Today is D.E.A.R, Drop Everything And Read day. What a great
holiday! I wish I could drop everything for a day of reading…wishful
thinking. It’s also Beverly Cleary’s birthday – so if you have the urge
to pick up a Ramona or Ralph S. Mouse book, you now know why.
My Easter weekend was a lovely one – filled with catching up on sleep,
reading, eating, knitting (more about that soon), and spending time
with family. I was able to spend some quality time with my Granny Ruby
on both Friday and Saturday afternoons. While she remains in the
nursing home, she looks so much better than she did the last time I saw
her in mid February! She has gained some weight, was alert when we came
in and wondered where we had been all day. She continues to receive
much attention from the nursing home employees, which she loves, and
also loves when visitors come to pay her a visit. It did my heart good
seeing her. Before I left she gave me a little basket she had received
as a little girl – it’s therefore almost 90 years old! As she grew older
she used it as a sewing basket and wanted me to have it so I could have
a special Easter basket. What a treasure – I love my grandma!
As mentioned, I was able to work on and complete a small knitting project over the weekend. Behold:
the standard dishcloth! I’m proud of my little project and was
encouraged by its easiness, so I can now churn them out to be used for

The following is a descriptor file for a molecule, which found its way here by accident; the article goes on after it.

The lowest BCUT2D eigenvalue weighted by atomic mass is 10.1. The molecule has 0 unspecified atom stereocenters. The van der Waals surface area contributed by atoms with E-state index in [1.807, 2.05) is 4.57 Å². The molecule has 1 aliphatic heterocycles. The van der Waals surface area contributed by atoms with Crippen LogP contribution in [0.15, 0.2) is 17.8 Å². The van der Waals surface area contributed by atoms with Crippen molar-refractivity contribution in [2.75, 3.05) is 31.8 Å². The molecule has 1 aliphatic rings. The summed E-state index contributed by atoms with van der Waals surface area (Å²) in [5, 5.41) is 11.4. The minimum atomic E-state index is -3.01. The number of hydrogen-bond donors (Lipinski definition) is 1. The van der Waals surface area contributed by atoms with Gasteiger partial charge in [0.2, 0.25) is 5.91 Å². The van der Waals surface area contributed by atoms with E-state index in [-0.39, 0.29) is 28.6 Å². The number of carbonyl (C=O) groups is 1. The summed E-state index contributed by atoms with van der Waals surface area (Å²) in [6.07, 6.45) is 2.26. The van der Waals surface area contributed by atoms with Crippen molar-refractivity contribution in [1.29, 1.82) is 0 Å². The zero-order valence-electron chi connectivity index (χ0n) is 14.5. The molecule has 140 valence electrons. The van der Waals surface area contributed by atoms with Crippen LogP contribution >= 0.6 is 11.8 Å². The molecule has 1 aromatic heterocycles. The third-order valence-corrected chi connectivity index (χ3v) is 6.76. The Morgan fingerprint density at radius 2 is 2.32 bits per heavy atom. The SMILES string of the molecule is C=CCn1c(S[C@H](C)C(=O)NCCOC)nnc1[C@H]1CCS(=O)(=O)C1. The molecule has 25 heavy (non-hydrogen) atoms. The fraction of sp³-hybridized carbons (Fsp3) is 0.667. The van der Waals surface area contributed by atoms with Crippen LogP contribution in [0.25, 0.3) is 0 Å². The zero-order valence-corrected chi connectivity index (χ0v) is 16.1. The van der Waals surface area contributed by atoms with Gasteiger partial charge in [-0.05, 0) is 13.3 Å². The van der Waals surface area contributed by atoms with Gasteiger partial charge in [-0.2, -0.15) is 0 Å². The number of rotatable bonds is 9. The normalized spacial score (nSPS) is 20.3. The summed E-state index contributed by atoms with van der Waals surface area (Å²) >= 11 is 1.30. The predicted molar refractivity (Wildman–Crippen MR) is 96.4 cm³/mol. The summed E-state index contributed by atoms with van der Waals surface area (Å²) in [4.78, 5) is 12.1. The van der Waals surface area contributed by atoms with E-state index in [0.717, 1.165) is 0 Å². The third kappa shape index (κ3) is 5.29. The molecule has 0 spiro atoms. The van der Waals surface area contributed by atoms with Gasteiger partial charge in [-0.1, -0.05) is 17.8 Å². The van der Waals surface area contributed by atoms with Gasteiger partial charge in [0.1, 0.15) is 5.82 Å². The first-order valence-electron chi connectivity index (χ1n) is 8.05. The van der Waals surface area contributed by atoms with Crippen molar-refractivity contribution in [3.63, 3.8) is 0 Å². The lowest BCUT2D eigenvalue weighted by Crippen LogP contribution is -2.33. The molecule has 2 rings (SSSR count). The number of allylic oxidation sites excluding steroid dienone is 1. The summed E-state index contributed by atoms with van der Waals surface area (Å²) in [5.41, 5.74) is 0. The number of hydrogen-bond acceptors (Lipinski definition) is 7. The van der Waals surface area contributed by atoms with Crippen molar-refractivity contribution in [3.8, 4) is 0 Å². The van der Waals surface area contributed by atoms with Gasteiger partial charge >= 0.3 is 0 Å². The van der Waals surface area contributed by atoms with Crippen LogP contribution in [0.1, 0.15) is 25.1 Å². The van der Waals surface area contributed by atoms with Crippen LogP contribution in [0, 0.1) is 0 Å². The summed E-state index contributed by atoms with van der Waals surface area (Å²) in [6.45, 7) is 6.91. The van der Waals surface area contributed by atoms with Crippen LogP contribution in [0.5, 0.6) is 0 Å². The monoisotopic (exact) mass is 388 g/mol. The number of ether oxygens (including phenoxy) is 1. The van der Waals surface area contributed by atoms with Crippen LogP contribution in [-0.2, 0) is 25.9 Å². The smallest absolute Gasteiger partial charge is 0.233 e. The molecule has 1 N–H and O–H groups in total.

Tonight and tomorrow night will be filled with my next Symphony Chorus performances. My parents are coming tonight and Megan will be here tomorrow night! We will be singing Bartok’s Cantata Profana, directed by David Robertson. (Photo from the SLSO website, taken a few weeks ago when the SLSO performed at Carnegie Hall.)
Our dress rehearsals have gone so well, in part because of Maestro
Robinson having a terrific knowledge of Hungary and articulating so
well to us the deeper meaning behind the text we are singing (9 sons go
hunting and follow some tracks across a magical bridge and turn into
stags themselves. Their father begins hunting said stags and when he
prepares to shoot, the stags speak with the father not to shoot them.
The father thus invites them back home but the antlers of the stags are
too large and they thus cannot fit through the door). Last night I got
very wrapped up in being a part of the music – it made me feel good to
fulfill my purpose in being on stage.
After the Chorus finished our part in rehearsing with the Symphony,
word had it that Debra Voigt was then going to be present to rehearse
the two Strauss pieces she will be singing, “Ich kan nicht sitzen” from
Elektra and Dance of the Seven Veils and Final Scene from Salome.
While I’m an opera novice, I know that her reputation precedes her and
that she is most definitely worth hearing (she was in New York at The
Met earlier this week). So my friends Lou, Joe, Katrina (my car pool
buddy), Lavelle, and I made our way to the grand tier loge boxes (some
of the most expensive seats in Powell Hall at over $100 per
performance) to sit and watch Ms. Voigt. As she sang, she was giving a
performance to the nearly empty house, except for us and a few others
who experienced our own free, private performance. It made us feel so
connected, especially when she would look up and make eye contact with
us. The Salome is quite
intense – the story of Salome, Herod’s step-daughter who requested the head of
John the Baptist. Oooh it’s creepy and good. As I told Katrina on our
way home from rehearsal…ahem, heads will roll.